For some little time before we came in touch with the Theosophical Movement, some of us had been unconsciously preparing the way for it by other studies. We had gone pretty deeply into astronomy, geology, physics and natural history, paying special heed to the doctrine of Darwin and the large laws of Evolution, which play so great a part in the life and growth of the world. We had also applied ourselves to the study of Christianity, trying to get a firm grasp of the teachings of Jesus, in theory and practice alike, and also gaining some knowledge of the modern criticism of religious documents. Our natural and spiritual studies were in complete harmony. In Henry Drummond's phrase, we were able to recognize "natural law in the spiritual world."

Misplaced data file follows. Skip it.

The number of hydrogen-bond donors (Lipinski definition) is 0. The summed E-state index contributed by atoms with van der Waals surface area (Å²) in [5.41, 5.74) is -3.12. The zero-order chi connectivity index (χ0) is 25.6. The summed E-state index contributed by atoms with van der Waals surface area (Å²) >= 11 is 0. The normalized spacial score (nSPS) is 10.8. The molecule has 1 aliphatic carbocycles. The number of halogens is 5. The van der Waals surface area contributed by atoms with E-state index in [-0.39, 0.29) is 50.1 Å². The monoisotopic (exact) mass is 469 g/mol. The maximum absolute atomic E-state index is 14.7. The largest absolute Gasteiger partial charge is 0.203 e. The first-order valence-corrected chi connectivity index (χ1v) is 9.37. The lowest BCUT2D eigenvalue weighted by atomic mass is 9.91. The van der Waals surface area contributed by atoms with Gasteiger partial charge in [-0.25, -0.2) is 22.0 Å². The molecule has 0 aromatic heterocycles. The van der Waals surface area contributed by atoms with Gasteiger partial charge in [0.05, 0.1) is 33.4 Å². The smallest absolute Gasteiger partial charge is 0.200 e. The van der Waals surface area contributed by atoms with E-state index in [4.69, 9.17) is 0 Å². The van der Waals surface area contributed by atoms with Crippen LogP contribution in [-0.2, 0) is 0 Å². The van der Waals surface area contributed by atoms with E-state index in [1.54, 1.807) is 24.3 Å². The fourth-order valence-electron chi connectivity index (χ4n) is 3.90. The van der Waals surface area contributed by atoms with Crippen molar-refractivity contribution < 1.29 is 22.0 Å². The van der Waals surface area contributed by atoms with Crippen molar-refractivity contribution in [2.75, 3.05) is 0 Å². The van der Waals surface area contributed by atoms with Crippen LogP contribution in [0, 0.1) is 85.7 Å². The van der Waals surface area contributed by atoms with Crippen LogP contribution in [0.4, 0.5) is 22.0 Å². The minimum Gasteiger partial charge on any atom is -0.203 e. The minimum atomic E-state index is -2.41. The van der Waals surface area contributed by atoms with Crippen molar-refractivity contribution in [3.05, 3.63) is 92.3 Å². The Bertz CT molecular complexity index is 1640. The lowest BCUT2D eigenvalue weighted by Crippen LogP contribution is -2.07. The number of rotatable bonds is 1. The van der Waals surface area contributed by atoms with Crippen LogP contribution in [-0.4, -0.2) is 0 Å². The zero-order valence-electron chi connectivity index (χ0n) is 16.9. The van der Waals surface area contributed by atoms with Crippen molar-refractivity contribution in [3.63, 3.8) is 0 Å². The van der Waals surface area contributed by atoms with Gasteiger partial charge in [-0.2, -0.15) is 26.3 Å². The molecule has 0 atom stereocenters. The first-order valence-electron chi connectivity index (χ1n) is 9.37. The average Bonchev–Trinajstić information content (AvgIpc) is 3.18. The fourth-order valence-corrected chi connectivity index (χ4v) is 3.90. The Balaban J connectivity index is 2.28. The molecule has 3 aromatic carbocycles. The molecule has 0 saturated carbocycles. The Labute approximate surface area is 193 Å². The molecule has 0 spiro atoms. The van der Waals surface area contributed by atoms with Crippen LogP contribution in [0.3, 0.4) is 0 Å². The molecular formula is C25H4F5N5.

Thus prepared, we came across Mr. Sinnett's book, The Occult World. This was toward the close of 1884. For my own part, when I first read this admirable little book, the occult phenomena there described seemed to me wholly credible, and I found no difficulty at all in believing that powers commonly called miraculous should be possessed by men who had come to their full spiritual heritage. But far greater than the occult phenomena were the personalities that shone through the narrative: the clear outlines of those great men whom we call Masters, revealed in their letters and acts throughout the book. The full significance of the subject came home to me just before Easter, 1885, when I read Mr. Sinnett's Esoteric Buddhism. After that reading, Theosophy was no longer an open question. The entire reasonableness of the account there given of the life and growth of the soul, interwoven with the